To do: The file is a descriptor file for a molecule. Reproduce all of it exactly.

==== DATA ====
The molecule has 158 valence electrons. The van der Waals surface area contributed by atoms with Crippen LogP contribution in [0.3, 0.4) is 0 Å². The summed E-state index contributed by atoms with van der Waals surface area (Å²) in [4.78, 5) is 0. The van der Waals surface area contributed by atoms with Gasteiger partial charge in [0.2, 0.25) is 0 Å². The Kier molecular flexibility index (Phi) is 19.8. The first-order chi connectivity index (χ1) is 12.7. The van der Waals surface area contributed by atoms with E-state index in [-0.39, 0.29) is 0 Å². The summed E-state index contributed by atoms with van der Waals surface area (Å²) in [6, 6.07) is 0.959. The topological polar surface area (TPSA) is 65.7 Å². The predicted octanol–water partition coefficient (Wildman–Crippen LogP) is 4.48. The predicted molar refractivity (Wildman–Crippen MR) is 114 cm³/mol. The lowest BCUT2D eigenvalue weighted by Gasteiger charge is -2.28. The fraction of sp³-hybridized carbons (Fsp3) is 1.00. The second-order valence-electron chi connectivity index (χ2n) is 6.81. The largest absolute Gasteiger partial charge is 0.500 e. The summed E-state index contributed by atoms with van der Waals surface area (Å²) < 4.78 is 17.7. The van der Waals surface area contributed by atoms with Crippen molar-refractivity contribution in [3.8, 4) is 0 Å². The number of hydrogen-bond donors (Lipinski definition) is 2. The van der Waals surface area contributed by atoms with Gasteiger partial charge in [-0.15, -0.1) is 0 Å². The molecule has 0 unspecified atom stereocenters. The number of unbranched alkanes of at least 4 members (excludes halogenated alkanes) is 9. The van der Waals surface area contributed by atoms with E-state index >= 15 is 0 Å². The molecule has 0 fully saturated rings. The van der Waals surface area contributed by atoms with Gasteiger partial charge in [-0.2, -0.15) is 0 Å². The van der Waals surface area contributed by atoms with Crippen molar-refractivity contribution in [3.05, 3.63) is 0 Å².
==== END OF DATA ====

The molecule has 158 valence electrons. The van der Waals surface area contributed by atoms with Crippen LogP contribution in [0.3, 0.4) is 0 Å². The summed E-state index contributed by atoms with van der Waals surface area (Å²) in [4.78, 5) is 0. The van der Waals surface area contributed by atoms with Gasteiger partial charge in [0.2, 0.25) is 0 Å². The Kier molecular flexibility index (Phi) is 19.8. The first-order chi connectivity index (χ1) is 12.7. The van der Waals surface area contributed by atoms with E-state index in [-0.39, 0.29) is 0 Å². The summed E-state index contributed by atoms with van der Waals surface area (Å²) in [6, 6.07) is 0.959. The topological polar surface area (TPSA) is 65.7 Å². The predicted octanol–water partition coefficient (Wildman–Crippen LogP) is 4.48. The predicted molar refractivity (Wildman–Crippen MR) is 114 cm³/mol. The lowest BCUT2D eigenvalue weighted by Gasteiger charge is -2.28. The fraction of sp³-hybridized carbons (Fsp3) is 1.00. The second-order valence-electron chi connectivity index (χ2n) is 6.81. The largest absolute Gasteiger partial charge is 0.500 e. The summed E-state index contributed by atoms with van der Waals surface area (Å²) < 4.78 is 17.7. The van der Waals surface area contributed by atoms with Crippen molar-refractivity contribution in [3.8, 4) is 0 Å². The number of hydrogen-bond donors (Lipinski definition) is 2. The van der Waals surface area contributed by atoms with Gasteiger partial charge in [-0.15, -0.1) is 0 Å². The molecule has 0 unspecified atom stereocenters. The number of unbranched alkanes of at least 4 members (excludes halogenated alkanes) is 9. The van der Waals surface area contributed by atoms with E-state index >= 15 is 0 Å². The molecule has 0 fully saturated rings. The van der Waals surface area contributed by atoms with Gasteiger partial charge in [-0.2, -0.15) is 0 Å². The van der Waals surface area contributed by atoms with Crippen molar-refractivity contribution in [3.05, 3.63) is 0 Å².